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Publication numberUS3580969 A
Publication typeGrant
Publication dateMay 25, 1971
Filing dateJan 8, 1968
Priority dateJan 8, 1968
Publication numberUS 3580969 A, US 3580969A, US-A-3580969, US3580969 A, US3580969A
InventorsHolm Vernon C F, Nolan George J
Original AssigneePhillips Petroleum Co
Export CitationBiBTeX, EndNote, RefMan
External Links: USPTO, USPTO Assignment, Espacenet
Dehydrogenation of olefins
US 3580969 A
Abstract  available in
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Claims  available in
Description  (OCR text may contain errors)

United States Patent Office 3,580,969 Patented May 25, 1971 Int. Cl. C07c /18 US. Cl. 260-666 4 Claims ABSTRACT OF THE DISCLOSURE Improvements in hydrocarbon dehydrogenation are realized by the use of a catalyst comprising tin and/or a tin compound supported on an aluminum phosphate.

BACKGROUND OF THE INVENTION The dehydrogenation of hydrocarbons to produce in termediates for numerous subsequent processes continues to be an important aspect of hydrocarbon refining and manufacture. This invention relates to such dehydrogenation processes and provides an improved process and catalyst for the dehydrogenation of hydrocarbons. The process and catalysts of this invention have particular application to the more recently developed oxidative dehydrogenation processes.

In the search for more eflicient dehydrogenation processes, oxidative dehydrogenation has been extensively investigated because in theory it permits more extensive dehydrogenation at lower operating temperatures and by reaction of the Oxygen with the hydrogen removed from the olefin to form water, furnishes at least part of the heat required for dehydrogenation reaction. However, oxygen present in such processes tends to react with the olefin being dehydrogenated with a consequent lowering of dehydrogenation efiiciency. In addition, cracking presents a series problem in oxidative dehydrogenation processes with a lowering of the dehydrogenation efiiciency.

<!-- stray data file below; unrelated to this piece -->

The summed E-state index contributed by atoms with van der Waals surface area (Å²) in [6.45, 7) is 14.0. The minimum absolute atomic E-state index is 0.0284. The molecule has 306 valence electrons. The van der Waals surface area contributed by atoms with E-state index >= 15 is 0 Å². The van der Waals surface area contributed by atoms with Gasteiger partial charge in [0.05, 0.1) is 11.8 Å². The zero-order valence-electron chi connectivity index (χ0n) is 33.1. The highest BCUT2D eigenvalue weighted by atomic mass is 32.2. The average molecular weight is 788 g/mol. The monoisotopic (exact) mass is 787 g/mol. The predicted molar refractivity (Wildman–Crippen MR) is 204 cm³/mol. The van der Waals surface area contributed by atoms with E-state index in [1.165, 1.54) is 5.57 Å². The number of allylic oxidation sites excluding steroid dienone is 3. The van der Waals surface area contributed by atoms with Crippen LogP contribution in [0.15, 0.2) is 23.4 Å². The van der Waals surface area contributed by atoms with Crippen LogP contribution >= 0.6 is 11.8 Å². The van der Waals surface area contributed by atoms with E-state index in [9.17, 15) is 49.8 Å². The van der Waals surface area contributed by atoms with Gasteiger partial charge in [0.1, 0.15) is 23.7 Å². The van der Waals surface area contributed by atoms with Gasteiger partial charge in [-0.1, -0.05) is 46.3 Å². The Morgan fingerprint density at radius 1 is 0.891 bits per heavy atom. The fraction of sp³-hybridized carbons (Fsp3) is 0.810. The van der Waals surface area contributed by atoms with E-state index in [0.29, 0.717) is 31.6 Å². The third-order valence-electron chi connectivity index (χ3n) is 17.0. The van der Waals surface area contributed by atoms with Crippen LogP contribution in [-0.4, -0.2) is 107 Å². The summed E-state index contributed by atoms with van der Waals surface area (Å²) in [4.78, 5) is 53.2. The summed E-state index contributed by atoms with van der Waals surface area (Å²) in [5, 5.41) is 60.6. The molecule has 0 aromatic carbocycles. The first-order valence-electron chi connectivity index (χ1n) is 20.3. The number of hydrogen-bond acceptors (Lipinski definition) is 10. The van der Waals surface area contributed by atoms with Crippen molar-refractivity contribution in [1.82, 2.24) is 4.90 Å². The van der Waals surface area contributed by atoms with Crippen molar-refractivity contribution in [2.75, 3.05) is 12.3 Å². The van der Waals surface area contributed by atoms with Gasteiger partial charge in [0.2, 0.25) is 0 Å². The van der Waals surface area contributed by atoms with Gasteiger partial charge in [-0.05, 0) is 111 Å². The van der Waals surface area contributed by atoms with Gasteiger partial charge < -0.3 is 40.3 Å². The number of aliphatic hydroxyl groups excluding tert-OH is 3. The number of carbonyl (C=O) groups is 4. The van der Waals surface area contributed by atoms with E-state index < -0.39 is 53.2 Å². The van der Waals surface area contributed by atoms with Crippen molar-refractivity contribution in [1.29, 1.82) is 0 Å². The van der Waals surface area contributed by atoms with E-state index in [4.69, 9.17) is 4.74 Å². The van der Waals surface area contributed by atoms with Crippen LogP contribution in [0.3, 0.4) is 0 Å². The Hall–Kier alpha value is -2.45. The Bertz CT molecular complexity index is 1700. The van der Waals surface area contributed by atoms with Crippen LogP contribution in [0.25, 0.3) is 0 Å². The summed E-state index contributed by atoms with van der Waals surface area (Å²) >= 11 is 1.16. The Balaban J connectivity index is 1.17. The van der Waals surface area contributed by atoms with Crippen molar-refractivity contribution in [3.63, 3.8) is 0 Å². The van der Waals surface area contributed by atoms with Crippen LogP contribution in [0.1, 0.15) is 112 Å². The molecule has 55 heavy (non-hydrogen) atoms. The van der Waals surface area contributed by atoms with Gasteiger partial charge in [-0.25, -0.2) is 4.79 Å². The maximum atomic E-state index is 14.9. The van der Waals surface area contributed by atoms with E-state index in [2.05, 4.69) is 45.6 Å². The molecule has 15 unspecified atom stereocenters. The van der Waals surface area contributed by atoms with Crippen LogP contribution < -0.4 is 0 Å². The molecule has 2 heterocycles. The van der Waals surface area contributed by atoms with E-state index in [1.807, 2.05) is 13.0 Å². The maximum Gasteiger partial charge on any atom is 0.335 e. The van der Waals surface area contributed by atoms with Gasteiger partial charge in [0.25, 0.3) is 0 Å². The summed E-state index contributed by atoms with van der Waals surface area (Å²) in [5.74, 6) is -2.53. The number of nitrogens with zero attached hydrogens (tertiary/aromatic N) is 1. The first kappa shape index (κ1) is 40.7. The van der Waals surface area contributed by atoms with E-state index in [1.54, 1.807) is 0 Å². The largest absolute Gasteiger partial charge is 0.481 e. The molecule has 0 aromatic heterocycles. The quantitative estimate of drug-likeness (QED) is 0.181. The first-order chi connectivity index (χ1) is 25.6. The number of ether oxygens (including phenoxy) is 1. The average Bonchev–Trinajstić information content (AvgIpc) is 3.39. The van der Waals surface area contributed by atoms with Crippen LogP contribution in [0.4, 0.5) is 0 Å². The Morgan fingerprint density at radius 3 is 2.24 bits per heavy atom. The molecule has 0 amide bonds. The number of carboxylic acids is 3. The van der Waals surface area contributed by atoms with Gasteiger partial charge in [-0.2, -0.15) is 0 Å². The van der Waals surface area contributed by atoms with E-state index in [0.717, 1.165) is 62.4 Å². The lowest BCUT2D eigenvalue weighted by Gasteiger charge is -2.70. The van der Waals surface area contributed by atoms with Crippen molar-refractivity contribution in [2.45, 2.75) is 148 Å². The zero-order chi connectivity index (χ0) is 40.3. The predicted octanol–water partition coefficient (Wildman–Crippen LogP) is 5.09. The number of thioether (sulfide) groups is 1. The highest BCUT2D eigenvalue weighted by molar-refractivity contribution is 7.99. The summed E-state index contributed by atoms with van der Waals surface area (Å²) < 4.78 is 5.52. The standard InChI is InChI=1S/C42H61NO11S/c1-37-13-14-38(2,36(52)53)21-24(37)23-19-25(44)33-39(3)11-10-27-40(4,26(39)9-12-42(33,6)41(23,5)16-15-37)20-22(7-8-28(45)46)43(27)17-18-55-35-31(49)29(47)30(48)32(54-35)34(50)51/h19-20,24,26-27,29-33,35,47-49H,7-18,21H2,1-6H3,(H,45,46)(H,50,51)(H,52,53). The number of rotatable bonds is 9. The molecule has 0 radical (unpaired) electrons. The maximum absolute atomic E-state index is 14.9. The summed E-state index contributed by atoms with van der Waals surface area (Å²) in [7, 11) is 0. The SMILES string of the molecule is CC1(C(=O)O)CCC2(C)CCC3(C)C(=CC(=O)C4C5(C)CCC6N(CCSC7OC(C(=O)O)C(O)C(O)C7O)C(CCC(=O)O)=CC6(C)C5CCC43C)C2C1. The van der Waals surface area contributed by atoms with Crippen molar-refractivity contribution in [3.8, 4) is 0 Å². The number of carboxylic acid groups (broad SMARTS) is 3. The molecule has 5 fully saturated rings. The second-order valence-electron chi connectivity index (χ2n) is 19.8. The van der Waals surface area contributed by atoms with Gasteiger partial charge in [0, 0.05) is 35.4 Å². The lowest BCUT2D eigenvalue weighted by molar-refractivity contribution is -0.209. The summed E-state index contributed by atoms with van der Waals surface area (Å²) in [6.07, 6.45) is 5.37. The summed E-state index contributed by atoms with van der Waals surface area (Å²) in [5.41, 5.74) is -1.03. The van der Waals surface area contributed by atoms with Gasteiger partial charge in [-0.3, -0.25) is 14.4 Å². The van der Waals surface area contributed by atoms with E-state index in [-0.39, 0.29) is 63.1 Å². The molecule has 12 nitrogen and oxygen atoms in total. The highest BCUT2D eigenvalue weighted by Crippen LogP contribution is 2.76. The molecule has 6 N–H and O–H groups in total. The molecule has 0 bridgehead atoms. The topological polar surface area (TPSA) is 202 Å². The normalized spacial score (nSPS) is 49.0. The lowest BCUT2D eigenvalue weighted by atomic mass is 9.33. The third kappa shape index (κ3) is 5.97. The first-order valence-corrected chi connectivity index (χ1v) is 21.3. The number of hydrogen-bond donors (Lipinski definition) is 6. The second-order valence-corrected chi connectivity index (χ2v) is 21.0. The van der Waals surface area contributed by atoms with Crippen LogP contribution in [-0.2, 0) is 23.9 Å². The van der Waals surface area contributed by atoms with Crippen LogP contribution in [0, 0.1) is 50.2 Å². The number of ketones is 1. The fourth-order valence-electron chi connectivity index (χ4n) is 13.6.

Several species of hydrocarbons are of particular interest herein due to the significance of the dehydrogenation in the preparation of these hydrocarbons. Such compounds are for example, conjugated diolefins such as l,3-butadi one and isoprene which are widely used in the manufacture of synthetic rubber. These diolefins are usually made by dehydrogenation of the corresponding monoolefins, that is, the butenes and the isopentenes. Since these olefin feed stocks are relatively expensive, and since the synthetic rubber business is highly competitive, a search is constantly being made for ways to increase the efiiciency of the olefin dehydrogenation step, thereby improving the overall efiiciency of the synthetic rubber manufacture. Examples of other materials that can be dehydrogenated with the catalysts of the invention are the normal pentenes, hexenes, octenes, decenes, unsubstituted and alkyl-substtiuted cycloalkenes such as cyclopentene, cyclohexene, 3-butylcyclohexene, 3-isopentylcyclopentene, and the like.

Aluminum phosphate catalyst systems have been known in the prior art. However, they generally have been used in cracking processes as aluminum phosphate is a good cracking catalyst. In addition, they have been known to the useful in isomerization reactions. Particular species of aluminum phosphate catalyst also have been employed in the dehydrogenation of hydrocarbons as disclosed by our US. Pat. 3,304,342. As discussed in the specification of our patent, we discovered that aluminum phosphate catalysts posses a high degree of selectivity for the dehydrogenation of alkenes in an oxidative dehydrogenation system as opposed to the teachings of the prior art that catalysts comprising aluminum phosphate are highly active cracking catalysts and would, therefore, be expected to show higher selectivity toward cracking than toward dehydrogenation.